The application management architecture (the functionality implemented in 1cFresh technologies and 1C:Subsystems Library) is also interesting. Compared to the regular deployment model, this architecture implies stricter requirements to deployment automation processes. There are dozens of such processes: creation of data areas ("apartments"), application updates, updates of regulatory data, backup creation, and more. Of course, this also increases the requirements to service availability and reliability. For example, we implemented the technology for asynchronous calls with guaranteed delivery to ensure reliable interaction between applications and management system components.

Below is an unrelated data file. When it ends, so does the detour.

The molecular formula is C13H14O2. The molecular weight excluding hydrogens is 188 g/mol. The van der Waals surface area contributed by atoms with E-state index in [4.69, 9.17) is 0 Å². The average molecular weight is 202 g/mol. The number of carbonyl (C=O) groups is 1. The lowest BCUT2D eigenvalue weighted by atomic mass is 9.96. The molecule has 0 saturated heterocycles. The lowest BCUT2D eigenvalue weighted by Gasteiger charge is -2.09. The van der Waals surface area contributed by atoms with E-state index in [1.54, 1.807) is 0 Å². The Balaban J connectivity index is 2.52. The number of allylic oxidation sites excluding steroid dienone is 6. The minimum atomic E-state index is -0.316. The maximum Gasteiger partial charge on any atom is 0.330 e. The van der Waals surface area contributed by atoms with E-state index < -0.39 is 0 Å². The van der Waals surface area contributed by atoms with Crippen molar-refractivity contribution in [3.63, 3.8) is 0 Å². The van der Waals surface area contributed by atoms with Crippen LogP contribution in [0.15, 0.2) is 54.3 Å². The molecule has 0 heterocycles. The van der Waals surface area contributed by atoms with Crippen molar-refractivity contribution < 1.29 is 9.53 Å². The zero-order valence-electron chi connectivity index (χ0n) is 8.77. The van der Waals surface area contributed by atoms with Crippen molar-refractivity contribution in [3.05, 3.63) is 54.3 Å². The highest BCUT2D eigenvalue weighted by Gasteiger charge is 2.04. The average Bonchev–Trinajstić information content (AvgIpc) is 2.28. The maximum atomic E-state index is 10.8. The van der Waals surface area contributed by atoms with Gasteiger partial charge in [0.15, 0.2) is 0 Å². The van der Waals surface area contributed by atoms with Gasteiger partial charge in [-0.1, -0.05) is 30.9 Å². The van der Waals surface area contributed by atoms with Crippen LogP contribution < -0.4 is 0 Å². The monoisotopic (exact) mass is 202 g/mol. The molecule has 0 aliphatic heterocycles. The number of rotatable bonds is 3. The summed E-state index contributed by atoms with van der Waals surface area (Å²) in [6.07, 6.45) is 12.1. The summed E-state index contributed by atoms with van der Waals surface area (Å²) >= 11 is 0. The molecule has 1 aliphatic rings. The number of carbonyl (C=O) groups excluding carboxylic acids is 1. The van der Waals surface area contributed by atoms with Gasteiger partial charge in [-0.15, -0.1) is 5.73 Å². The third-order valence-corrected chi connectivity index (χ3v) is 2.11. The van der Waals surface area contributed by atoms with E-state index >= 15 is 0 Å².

Data and process sharing is also tricky, though it might look easy at first glance. The hardest part is maintaining the balance between data and process centralization and decentralization. On the one hand, centralization reduces costs (in terms of disk space, CPU resources, and administrator efforts). On the other hand, it restricts tenant freedom. This is one of the aspects of the "dual nature" that we mentioned before: a developer must think about the application both in a narrow sense (a service for a single "apartment") and in a broad sense (a service for all the tenants).